The former official said that senior intelligence staff feared that if the agency permitted the commission to send staffers to the CIA’s secret prisons to talk with the operatives, the locations of the prisons wouldn’t be secret for very long.

Zelikow agreed that the Commission specifically asked for the new round after reviewing the agency’s first interrogation reports. “That is correct,” he said of the rationale for the new round of interrogations. “That was one of the ways they sought to deal with our concerns. They (the first round) had value but were not satisfactory.”

“They were looking prospectively in their questioning…looking at current threats. We were looking retrospectively. So we needed the follow-up questions.”

The NBC News analysis shows that there were 30 separate interrogation sessions in early 2004 when the second round of questioning began. Based on the number of references attributed to each of the sessions, they appear to have been lengthy.

So why did the Commission ultimately rely so heavily on the interrogations even though some believed there was a possibility of mistreatment?

“Ultimately, we chose to publicly release our understanding of what took place, based on everything we had access to,” said Zelikow, adding that the Commission did explain its feelings in a largely ignored explanatory box in the report on the value of the interrogations.

According to the note: “Our access to them (the operatives) has been limited to the review of intelligence reports based on communications received from the locations where the actual interrogations take place. We submitted questions for use in the interrogations, but had no control over whether, when, or how questions of particular interest would be asked.”

Ratner argues “if they suspected there was torture, they should have realized that as a matter of law, evidence derived from torture is not reliable, in part because of the possibility of false confession…at the very least, they should have added caveats to all those references.”

Fourteen of the highest-value detainees had their initial hearings this spring before the Pentagon’s Combatant Status Review Tribunal. The tribunal acts as sort of a grand jury, charged with determining if a detainee should be held over for trial.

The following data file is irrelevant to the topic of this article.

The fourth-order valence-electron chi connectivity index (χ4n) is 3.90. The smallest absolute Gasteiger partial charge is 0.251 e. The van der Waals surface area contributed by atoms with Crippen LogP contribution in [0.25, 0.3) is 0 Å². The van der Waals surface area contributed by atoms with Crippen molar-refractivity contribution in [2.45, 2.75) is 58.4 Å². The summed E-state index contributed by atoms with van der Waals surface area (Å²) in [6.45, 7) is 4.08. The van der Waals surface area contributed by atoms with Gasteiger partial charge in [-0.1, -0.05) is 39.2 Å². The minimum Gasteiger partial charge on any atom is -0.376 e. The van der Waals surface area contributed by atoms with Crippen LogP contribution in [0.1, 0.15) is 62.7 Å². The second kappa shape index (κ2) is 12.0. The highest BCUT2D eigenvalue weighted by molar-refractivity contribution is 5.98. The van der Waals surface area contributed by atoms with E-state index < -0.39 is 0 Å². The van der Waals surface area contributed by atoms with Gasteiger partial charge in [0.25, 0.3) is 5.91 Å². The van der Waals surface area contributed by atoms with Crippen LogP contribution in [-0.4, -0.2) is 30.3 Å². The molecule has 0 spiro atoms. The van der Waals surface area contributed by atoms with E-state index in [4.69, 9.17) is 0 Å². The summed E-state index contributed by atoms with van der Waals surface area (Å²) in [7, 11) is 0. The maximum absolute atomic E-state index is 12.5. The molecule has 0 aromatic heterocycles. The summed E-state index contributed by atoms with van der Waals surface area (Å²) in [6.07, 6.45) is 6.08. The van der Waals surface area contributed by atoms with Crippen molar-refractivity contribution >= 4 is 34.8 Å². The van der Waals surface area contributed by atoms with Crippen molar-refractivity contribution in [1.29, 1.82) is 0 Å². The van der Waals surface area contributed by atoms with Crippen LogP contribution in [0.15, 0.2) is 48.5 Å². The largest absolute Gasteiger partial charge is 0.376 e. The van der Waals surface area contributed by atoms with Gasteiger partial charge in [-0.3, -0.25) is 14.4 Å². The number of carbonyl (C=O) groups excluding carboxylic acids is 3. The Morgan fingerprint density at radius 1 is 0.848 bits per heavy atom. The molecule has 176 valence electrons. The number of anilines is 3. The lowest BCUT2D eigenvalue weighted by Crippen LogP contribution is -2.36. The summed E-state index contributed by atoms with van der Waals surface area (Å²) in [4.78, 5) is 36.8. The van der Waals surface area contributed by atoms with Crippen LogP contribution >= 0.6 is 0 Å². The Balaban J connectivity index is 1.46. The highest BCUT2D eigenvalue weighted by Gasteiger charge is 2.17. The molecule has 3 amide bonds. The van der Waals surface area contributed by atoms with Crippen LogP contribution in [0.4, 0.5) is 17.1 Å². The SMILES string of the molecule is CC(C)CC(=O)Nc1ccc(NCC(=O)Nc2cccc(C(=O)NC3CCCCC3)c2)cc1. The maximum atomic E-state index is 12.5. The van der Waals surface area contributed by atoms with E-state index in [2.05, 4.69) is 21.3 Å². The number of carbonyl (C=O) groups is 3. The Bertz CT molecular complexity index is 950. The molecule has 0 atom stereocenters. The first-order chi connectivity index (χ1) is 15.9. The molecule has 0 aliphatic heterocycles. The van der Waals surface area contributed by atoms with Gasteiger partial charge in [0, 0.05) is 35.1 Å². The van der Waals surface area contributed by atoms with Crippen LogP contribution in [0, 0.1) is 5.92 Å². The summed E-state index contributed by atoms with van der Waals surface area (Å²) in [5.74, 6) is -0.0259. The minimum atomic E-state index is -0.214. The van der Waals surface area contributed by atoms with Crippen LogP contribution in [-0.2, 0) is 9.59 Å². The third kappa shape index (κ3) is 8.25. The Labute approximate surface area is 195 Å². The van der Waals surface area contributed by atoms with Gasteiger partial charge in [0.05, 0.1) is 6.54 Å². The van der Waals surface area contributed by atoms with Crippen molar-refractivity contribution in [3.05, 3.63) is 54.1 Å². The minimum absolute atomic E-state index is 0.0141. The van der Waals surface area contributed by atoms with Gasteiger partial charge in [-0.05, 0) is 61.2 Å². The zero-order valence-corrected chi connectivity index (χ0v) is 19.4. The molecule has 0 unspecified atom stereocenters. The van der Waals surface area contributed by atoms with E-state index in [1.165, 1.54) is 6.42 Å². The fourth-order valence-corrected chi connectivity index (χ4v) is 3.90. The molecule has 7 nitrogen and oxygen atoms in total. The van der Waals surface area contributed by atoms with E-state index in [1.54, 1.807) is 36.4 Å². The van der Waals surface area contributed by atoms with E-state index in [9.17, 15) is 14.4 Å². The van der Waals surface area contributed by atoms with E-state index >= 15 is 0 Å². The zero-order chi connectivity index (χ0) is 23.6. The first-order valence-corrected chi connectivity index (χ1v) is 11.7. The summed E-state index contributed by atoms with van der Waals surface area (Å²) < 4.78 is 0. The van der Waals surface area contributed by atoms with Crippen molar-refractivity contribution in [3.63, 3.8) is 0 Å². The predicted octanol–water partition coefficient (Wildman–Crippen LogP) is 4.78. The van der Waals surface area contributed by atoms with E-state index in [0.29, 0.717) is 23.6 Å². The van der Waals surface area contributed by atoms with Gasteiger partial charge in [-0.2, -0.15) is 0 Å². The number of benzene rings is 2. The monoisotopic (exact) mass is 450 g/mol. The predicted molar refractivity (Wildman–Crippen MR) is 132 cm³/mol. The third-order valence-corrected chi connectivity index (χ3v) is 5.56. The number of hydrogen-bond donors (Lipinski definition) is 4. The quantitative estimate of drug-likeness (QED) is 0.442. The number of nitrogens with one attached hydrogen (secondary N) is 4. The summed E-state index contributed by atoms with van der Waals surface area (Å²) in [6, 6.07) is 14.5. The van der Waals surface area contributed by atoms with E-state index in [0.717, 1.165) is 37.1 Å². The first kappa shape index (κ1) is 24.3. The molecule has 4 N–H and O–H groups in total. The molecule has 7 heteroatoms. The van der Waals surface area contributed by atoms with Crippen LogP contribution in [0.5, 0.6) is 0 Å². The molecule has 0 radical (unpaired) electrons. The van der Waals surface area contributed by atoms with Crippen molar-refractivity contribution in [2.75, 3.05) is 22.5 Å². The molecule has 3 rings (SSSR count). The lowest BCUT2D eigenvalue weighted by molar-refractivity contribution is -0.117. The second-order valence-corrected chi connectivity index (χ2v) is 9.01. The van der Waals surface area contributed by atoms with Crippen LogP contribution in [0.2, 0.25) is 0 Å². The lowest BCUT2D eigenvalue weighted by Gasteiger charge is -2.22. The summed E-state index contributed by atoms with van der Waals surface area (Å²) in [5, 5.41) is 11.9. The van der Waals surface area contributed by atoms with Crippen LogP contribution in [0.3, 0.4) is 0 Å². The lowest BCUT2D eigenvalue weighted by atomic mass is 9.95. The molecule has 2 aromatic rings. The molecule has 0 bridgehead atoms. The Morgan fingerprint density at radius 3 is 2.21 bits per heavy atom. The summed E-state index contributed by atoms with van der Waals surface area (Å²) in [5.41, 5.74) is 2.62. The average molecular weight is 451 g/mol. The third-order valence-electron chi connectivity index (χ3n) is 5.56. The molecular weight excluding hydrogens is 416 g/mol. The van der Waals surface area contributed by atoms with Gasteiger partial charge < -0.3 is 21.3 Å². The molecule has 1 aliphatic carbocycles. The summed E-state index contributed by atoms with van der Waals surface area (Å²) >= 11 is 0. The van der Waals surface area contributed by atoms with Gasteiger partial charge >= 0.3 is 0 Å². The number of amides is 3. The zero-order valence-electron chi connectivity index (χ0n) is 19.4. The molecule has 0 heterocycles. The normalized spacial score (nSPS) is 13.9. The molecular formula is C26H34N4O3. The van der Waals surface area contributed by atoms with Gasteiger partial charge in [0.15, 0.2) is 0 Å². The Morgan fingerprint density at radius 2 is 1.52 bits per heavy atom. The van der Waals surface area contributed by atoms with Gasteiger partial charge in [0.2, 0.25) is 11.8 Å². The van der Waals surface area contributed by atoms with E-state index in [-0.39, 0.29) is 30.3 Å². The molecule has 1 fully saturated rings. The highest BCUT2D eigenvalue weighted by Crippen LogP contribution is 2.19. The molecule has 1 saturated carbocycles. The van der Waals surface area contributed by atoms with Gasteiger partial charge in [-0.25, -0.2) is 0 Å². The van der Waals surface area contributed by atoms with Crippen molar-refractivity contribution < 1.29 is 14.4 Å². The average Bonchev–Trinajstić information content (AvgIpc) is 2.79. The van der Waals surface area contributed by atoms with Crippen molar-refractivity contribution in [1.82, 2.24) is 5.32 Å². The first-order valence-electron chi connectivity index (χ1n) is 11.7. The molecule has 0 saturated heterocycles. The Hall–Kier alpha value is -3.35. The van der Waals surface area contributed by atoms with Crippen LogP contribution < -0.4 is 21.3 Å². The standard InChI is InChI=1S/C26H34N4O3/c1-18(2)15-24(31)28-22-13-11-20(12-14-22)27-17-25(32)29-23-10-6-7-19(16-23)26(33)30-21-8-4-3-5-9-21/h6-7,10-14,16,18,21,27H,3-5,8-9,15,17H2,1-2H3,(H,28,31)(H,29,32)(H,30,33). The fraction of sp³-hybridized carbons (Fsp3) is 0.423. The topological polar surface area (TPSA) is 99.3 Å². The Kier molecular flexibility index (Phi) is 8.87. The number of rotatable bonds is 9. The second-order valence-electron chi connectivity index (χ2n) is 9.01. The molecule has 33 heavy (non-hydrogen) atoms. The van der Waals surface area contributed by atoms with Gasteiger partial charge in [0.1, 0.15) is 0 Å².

Four of them said they gave information only to stop the torture. Although details were redacted in all the detainees’ testimony, the tribunal permitted the inclusion of a letter from a detainee’s father in one case, citing what he claimed was American torture of his son.

In the letter placed in the record, Ali Khan claims his son, Majid, underwent extensive torture before and after interrogation sessions.

“The Americans tortured him for eight hours at a time, tying him tightly in stressful positions in a small chair until his hands feet and mind went numb. They retied him in a chair every hour, tightening the bonds on his hands and feet each time so that it was more painful. He was often hooded and had difficulty breathing. They also beat him repeatedly, slapping him in the face, and deprived him of sleep.

“When he was not being interrogated, the Americans put Majid in a small cell that was totally dark and too small for him to lie down in or sit in with legs stretched out. He had to crouch. The room was also infested with mosquitoes. This torture only stopped when Majid agreed to sign a statement that he wasn’t even allowed to read. But then it continued when Majid was unable to identify certain streets and neighborhoods in Karachi that he did not know.”

Khan, a Pakistani citizen who formerly resided in Maryland, is accused of plotting to carry out terrorist attacks in both Pakistan and the United States and helping al Qaeda operatives enter the United States.

Ironically, two former commission staffers noted that the Commission Final Report essentially recommends that the US encourage an end to torture.

They pointed specifically to a Commission recommendation: “The US government must define what the message is, what it stands for. We should offer an example of moral leadership in the world, committed to treat people humanely, abide by the rule of law, and be generous and caring to our neighbors.”

Robert Windrem is an NBC News Producer. Victor Limjoco is an associate producer for NBC Nightly News Online. NBC News intern Ching-Yi Chang also contributed to this report.